an appointment as first secretary of legation in Japan. He arrived at Yeddo at the end of June 1861. On the evening of 5 July a night attack was made on tne embassy. Oliphant rushed out with a hunting-whip, and was attacked by a Japanese with a heavy two-handed sword. A beam, invisible in the darkness, interfered with the blows, but Oliphant was severely wounded, and sent on board ship to recover. He had to return to England after a visit to the Corea, where he discovered a Russian force occupying a retired bay, and obtained their retirement.
Visits to Corfu with the Prince of Wales, then on his way to Palestine, and afterwards to the Herzegovina and the Abruzzi, were his only occupations in 1862. He was now compelled by 'family considerations' to retire from the diplomatic service. Early in 1863 he ran over to look at the insurrection in Poland, and later in the year made another attempt, but was turned back. He then travelled in Moldavia, and went northwards to see a little of the Schleswig-Holstein war. He was now disposed to settle down. He had already once or twice canvassed the Stirling Burghs, and made himself popular with the electors. In 1864 he joined Sir Algernon Borthwick and some other friends in starting a journal called 'The Owl,' of which Thomas Onwhyn [q. v.] was the publisher. It was suggested at a dinner-party in fun, and was intended to be partly a mystification, supported by an affected knowledge of profound political secrets. Sir Alffemon Borthwick undertook to print it, and it caused much amusement to the initiated. Oliphant contributed only to the first ten numbers, retiring when it was taken up more seriously. In the following year he published 'Piccadilly: a Fragment of Contemporary Biography,' in 'Blackwood's Magazine ' (republished, with illustrations by K. Doyle, in 1870).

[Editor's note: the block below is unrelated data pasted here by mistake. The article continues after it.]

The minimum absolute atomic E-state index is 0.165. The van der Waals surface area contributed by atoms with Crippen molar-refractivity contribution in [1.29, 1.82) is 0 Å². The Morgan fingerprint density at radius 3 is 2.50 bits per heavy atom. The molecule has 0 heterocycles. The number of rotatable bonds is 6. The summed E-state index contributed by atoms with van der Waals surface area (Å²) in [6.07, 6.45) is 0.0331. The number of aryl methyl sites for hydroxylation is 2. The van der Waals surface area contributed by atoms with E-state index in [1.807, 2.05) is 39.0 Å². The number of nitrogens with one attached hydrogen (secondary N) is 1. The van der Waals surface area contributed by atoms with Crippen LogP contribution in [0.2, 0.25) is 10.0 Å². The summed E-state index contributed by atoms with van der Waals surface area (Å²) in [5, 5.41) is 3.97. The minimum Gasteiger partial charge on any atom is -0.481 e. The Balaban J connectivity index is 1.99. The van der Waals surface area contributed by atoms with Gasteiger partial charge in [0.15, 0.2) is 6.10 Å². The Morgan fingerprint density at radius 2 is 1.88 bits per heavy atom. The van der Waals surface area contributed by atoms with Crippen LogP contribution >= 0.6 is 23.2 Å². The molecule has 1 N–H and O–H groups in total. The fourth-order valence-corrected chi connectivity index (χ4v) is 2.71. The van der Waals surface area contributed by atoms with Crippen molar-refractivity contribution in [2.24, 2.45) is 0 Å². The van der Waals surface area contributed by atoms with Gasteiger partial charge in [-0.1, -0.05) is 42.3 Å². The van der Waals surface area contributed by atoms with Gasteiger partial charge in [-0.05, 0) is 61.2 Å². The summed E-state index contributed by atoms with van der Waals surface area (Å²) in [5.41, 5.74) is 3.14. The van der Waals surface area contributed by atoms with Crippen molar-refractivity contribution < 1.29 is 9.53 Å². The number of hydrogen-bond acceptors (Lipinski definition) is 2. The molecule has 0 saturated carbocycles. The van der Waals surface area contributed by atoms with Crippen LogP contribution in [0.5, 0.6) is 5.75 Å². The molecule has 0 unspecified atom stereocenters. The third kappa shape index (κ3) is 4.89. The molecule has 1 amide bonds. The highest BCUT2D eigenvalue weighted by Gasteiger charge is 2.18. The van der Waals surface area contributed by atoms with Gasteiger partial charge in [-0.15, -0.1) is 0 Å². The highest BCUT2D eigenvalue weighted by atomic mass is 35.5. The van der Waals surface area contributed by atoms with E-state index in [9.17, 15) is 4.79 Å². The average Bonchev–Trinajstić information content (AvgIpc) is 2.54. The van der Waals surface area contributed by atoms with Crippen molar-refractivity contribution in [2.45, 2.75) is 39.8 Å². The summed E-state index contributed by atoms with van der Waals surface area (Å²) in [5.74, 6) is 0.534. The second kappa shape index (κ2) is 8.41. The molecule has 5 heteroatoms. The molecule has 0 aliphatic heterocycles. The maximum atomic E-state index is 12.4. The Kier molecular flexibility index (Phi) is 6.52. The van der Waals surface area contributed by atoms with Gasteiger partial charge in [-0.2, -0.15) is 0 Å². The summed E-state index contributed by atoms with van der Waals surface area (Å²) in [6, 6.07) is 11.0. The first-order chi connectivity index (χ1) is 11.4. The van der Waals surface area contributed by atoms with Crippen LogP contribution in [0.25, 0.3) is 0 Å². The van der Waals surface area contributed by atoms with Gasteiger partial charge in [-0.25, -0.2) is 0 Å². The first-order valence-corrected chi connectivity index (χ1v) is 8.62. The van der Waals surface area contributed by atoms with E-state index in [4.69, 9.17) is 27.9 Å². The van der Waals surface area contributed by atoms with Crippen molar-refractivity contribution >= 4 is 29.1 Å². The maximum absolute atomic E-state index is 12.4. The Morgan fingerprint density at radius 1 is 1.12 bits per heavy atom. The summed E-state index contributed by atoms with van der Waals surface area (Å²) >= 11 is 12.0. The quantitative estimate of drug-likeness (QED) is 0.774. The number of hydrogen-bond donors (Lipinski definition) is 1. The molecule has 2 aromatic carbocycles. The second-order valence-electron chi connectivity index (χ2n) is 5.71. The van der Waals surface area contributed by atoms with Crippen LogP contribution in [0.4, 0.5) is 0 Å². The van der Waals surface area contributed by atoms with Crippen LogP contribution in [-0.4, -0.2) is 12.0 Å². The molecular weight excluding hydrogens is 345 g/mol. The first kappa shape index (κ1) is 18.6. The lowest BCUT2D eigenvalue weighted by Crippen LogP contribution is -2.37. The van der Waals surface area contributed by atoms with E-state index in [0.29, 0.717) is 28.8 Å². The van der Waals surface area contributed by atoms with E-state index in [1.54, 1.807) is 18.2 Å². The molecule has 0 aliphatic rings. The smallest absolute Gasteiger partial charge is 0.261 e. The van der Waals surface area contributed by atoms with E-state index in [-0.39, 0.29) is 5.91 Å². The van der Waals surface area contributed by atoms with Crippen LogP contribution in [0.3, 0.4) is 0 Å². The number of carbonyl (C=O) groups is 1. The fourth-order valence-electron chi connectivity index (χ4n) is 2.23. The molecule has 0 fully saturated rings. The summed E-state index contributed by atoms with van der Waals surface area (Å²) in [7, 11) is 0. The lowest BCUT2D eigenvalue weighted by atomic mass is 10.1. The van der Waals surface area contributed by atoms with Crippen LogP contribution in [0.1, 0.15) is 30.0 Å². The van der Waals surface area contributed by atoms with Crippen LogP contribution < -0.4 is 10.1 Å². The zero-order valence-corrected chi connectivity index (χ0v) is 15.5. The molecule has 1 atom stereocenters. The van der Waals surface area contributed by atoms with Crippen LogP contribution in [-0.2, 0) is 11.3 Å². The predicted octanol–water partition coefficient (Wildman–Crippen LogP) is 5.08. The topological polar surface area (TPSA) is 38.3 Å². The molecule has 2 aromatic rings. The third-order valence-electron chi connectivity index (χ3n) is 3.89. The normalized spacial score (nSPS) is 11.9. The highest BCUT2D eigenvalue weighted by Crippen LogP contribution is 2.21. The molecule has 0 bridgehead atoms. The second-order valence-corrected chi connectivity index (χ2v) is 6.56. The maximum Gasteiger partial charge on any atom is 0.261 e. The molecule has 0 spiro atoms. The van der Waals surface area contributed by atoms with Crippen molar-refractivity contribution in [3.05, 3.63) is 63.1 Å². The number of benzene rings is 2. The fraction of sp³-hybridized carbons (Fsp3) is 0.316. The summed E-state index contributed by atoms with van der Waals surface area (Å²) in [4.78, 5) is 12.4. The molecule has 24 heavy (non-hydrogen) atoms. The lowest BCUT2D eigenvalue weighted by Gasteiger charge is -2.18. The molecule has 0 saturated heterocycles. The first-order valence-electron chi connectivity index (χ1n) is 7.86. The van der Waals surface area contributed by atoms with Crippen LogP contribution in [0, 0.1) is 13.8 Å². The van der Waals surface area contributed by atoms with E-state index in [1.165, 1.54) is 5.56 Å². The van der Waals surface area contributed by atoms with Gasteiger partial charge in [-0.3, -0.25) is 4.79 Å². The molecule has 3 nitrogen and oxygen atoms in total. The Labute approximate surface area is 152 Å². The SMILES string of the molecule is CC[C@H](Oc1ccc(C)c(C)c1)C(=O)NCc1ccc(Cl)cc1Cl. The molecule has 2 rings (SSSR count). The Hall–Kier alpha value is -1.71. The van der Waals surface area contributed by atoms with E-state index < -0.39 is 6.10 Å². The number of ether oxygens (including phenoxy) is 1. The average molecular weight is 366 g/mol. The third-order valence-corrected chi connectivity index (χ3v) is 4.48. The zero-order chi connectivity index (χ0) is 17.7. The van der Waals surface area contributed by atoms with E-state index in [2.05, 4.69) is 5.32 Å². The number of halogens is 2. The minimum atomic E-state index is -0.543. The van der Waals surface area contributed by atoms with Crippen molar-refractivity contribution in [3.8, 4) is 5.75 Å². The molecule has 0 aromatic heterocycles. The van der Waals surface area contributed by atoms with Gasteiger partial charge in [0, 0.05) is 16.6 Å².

In 1865 Oliphant was returned at the general election for the Stirling Burghs. He did little in parliament, and was not much edified, it appears, by the manoeuvres which attended the passage of the Reform Bill of 1867. A singular change now took place in his life. His rambling and adventurous career had given him much experience, but had not made up for a desultory education. He loved excitement,was a universal favourite in society, and had had flirtations in every quarter of the globe. He was a clear-headed man of business, had seen the mysteries of official life, and was a brilliant journalist. From his earliest years, however, he had also strong religious impressions, and in his letters to his motnerspeculations upon his own state of mind and the various phenomena of religions of all varieties had alternated with sparkling descriptions of adventure and society. He had been interested successively in many of the books which reflect contemporary movements of thought. He had read Theodore Parker, W. Smith's 'Thomdale,' Maurice's writings, and Morell's 'History of Philosophy.' His want of intellectual ballast, however, left him at the mercy of any pretender to inspiration. His oflicial and social experience had dispersed many illusions, and his 'Piccadilly,' very brightly written, is not a novel proper, but a satire directed against the various hypocrisies and corruptions of society. He had come, he says, to think that the world at large was a ' lunatic asylum,' a common opinion among persons not themselves conspicuous for sanity. He mentions in it ' the greatest poet of the age, Thomas Lake Harris,' author of 'The Great Republic : a Poem of the Sun.' Harris is also typified in a mysterious prophet who meets the nero, and was, in fact, the head of a community in America. The creed appears to have been the usual mixture of scraps of misunderstood philosophy and science, with peculiar views about 'physical sensations' caused by the life of Christ m man, and a theory that marriage should be a Platonic relation. Oliphant had also some belief in 'spiritualism,' though he came to regard it as rather diabolical than divine. In 1867 he resided his seat in parliament, and joined Harris's community at Brocton, or 'Salem-on-Erie.' Harris was in the habit of casting out devils and forming magnetic circles among his disciples. Oliphant became his spiritual slave. He was set to work on the farm, was ordered to drive teams and 'cadge strawberries on the railway,' and, after walking all day, was sent out at night to draw water Hill his fingers were almost frost-bitten.' He made over all his money to the community. Oliphant's mother also joined the community in 1868, and, though living at the same place, was not allowed to hold any confidential communication with him. After going through this probation the disciples were to regenerate the world, and mother and son are said to have 'found perfect peace and contentment.' In 1870 Oliphant returned under Harris's orders, and was supported by a small allowance. He resumed his former occupation by becoming ' Times ' correspondent in the Franco-German war. He was with the French and afterwards with the German armies, and suddenly returned to America, in obedience, it is said, to a sign prescribed by Harris — namely, by a bullet grazing his hair. He soon came back, how-